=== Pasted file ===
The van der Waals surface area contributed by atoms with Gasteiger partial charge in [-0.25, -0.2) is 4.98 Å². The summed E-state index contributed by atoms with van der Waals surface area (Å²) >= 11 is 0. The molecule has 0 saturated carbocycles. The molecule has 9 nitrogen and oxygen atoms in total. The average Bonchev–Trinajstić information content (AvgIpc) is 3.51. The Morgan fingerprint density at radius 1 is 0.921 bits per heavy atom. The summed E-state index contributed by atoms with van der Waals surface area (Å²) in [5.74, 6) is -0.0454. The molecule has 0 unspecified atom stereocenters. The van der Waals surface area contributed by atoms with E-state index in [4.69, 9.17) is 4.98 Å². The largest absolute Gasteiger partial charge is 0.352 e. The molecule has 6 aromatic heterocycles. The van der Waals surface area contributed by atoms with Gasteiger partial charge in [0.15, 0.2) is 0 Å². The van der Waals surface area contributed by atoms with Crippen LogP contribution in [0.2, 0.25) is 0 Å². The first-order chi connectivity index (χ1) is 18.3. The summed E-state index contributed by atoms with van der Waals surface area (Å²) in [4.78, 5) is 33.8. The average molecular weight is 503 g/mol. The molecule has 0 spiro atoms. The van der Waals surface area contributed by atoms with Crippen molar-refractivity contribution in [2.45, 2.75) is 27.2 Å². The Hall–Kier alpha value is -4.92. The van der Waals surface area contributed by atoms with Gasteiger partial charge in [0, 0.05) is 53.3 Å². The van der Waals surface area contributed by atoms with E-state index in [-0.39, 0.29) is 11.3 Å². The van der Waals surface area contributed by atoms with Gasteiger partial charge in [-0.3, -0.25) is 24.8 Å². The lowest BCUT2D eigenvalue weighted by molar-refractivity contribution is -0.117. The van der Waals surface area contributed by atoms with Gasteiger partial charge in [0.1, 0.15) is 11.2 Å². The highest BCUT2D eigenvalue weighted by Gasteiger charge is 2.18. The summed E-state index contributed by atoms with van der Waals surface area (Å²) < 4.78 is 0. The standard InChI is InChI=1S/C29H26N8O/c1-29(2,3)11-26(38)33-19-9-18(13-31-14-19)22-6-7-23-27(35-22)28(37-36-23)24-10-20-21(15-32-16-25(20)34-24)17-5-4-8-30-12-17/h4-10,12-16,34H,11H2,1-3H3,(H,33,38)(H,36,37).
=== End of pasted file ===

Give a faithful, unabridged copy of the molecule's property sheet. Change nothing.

The van der Waals surface area contributed by atoms with Gasteiger partial charge in [-0.25, -0.2) is 4.98 Å². The summed E-state index contributed by atoms with van der Waals surface area (Å²) >= 11 is 0. The molecule has 0 saturated carbocycles. The molecule has 9 nitrogen and oxygen atoms in total. The average Bonchev–Trinajstić information content (AvgIpc) is 3.51. The Morgan fingerprint density at radius 1 is 0.921 bits per heavy atom. The summed E-state index contributed by atoms with van der Waals surface area (Å²) in [5.74, 6) is -0.0454. The molecule has 0 unspecified atom stereocenters. The van der Waals surface area contributed by atoms with E-state index in [4.69, 9.17) is 4.98 Å². The largest absolute Gasteiger partial charge is 0.352 e. The molecule has 6 aromatic heterocycles. The van der Waals surface area contributed by atoms with Gasteiger partial charge in [0.15, 0.2) is 0 Å². The van der Waals surface area contributed by atoms with Crippen LogP contribution in [0.2, 0.25) is 0 Å². The first-order chi connectivity index (χ1) is 18.3. The summed E-state index contributed by atoms with van der Waals surface area (Å²) in [4.78, 5) is 33.8. The average molecular weight is 503 g/mol. The molecule has 0 spiro atoms. The van der Waals surface area contributed by atoms with Crippen molar-refractivity contribution in [2.45, 2.75) is 27.2 Å². The Hall–Kier alpha value is -4.92. The van der Waals surface area contributed by atoms with Gasteiger partial charge in [0, 0.05) is 53.3 Å². The van der Waals surface area contributed by atoms with E-state index in [-0.39, 0.29) is 11.3 Å². The van der Waals surface area contributed by atoms with Gasteiger partial charge in [-0.3, -0.25) is 24.8 Å². The lowest BCUT2D eigenvalue weighted by molar-refractivity contribution is -0.117. The van der Waals surface area contributed by atoms with Gasteiger partial charge in [0.1, 0.15) is 11.2 Å². The highest BCUT2D eigenvalue weighted by Gasteiger charge is 2.18. The summed E-state index contributed by atoms with van der Waals surface area (Å²) < 4.78 is 0. The standard InChI is InChI=1S/C29H26N8O/c1-29(2,3)11-26(38)33-19-9-18(13-31-14-19)22-6-7-23-27(35-22)28(37-36-23)24-10-20-21(15-32-16-25(20)34-24)17-5-4-8-30-12-17/h4-10,12-16,34H,11H2,1-3H3,(H,33,38)(H,36,37).